In politics there is an age old question about why policymakers, those who implement such policies, and others, commit bad action. The question is, are they acting immorally or with incompetence?
I do not usually deal with this question because:
- It’s extremely hard to demonstrate that someone has acted immorally.
- In politics, my view isn’t the only one that matters. So even if I demonstrate that someone has acted immorally under my worldview, it’s not always effective at making the person be seen as undesirable.
- I view both as negative outcomes and I would vote any politician out which did either.
- Using the view shown in #3, it becomes easy to show desirable and undesirable politicians. I don’t have to get into their heads or motivations, I just have to observe the bad action. Because this approach is positive rather than normative, it also becomes easier convince others as well.
That being said, I had a thought on sorting out immorality from incompetence today which I wanted to touch on.
It’s ironic that the left, who asks us not to judge on moral grounds, is largely the same group which insists that intelligence isn’t a real thing.
Did you know that intelligence is extremely difficult to pin down and quantify? Even to define it has been tricky.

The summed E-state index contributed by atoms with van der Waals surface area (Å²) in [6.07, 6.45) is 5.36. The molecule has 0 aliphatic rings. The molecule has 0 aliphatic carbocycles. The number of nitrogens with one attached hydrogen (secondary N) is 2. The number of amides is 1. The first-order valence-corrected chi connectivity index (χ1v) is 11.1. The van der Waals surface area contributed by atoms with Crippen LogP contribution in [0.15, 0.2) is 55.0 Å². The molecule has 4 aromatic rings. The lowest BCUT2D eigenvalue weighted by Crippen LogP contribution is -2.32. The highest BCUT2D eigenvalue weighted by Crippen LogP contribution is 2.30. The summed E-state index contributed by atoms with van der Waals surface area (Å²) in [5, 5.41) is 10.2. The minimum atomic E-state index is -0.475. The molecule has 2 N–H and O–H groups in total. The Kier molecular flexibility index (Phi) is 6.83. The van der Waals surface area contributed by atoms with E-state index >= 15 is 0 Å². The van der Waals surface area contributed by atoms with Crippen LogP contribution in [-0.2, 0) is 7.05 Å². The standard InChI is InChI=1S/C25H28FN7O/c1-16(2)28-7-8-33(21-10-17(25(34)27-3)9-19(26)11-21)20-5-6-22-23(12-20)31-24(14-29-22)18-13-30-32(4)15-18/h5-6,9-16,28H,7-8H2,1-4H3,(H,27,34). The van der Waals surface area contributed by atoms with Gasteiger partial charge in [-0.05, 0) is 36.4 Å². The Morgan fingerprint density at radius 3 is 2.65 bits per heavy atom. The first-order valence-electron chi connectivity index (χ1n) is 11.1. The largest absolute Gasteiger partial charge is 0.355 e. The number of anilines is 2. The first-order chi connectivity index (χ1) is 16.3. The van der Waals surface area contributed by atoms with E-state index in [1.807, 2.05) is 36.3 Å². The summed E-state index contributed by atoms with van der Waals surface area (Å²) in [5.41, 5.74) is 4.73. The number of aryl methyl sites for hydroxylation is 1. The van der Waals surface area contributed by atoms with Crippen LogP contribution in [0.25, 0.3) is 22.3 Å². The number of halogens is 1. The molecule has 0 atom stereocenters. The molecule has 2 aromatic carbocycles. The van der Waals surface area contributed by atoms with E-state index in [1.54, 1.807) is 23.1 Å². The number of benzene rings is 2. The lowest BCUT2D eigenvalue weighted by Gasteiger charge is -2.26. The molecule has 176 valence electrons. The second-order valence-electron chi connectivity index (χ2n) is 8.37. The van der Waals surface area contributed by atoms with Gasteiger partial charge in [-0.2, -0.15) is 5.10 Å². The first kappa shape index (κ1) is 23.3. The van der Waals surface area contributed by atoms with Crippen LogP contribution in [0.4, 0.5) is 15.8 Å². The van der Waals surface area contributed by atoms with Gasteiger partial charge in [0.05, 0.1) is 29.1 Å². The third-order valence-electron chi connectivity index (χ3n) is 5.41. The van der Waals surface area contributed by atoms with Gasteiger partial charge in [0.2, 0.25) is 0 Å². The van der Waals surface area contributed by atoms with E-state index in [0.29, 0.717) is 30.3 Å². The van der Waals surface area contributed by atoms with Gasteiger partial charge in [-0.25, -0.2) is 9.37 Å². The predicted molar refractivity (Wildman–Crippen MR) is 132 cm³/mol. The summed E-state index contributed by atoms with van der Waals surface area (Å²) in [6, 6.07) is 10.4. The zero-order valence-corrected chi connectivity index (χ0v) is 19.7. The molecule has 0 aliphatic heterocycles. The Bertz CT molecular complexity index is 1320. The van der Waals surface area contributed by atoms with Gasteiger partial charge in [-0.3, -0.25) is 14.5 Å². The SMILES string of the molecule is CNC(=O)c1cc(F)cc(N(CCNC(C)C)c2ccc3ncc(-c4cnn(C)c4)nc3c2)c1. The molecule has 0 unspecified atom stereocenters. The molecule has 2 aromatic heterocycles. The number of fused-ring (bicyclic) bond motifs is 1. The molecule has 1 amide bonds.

If intelligence is merely the ability to answer questions correctly then a slow learner can answer some questions better than a quick learner due to prior familiarity with the subject. On the other hand, some learners are quick in one subject and slow in another. Finally, the ability to learn is often determined more by interest than ability. Is the nerd smarter than the jock or are they simply interested in different things?
In short, it is unclear whether intelligence defined as a general learning capacity even varies at all, or whether intelligence is a rather constant thing in people and the only variables are interests, experience, etc.
Now, consider that competence is dominated by intelligence, but that intelligence can also be seen as mere preference. Competence itself then becomes a matter of preference and the entire dichotomy between immorality and incompetence vanishes because incompetence itself is now also a choice. The only difference is one of direct immorality or indirect immorality, but is there actually a difference?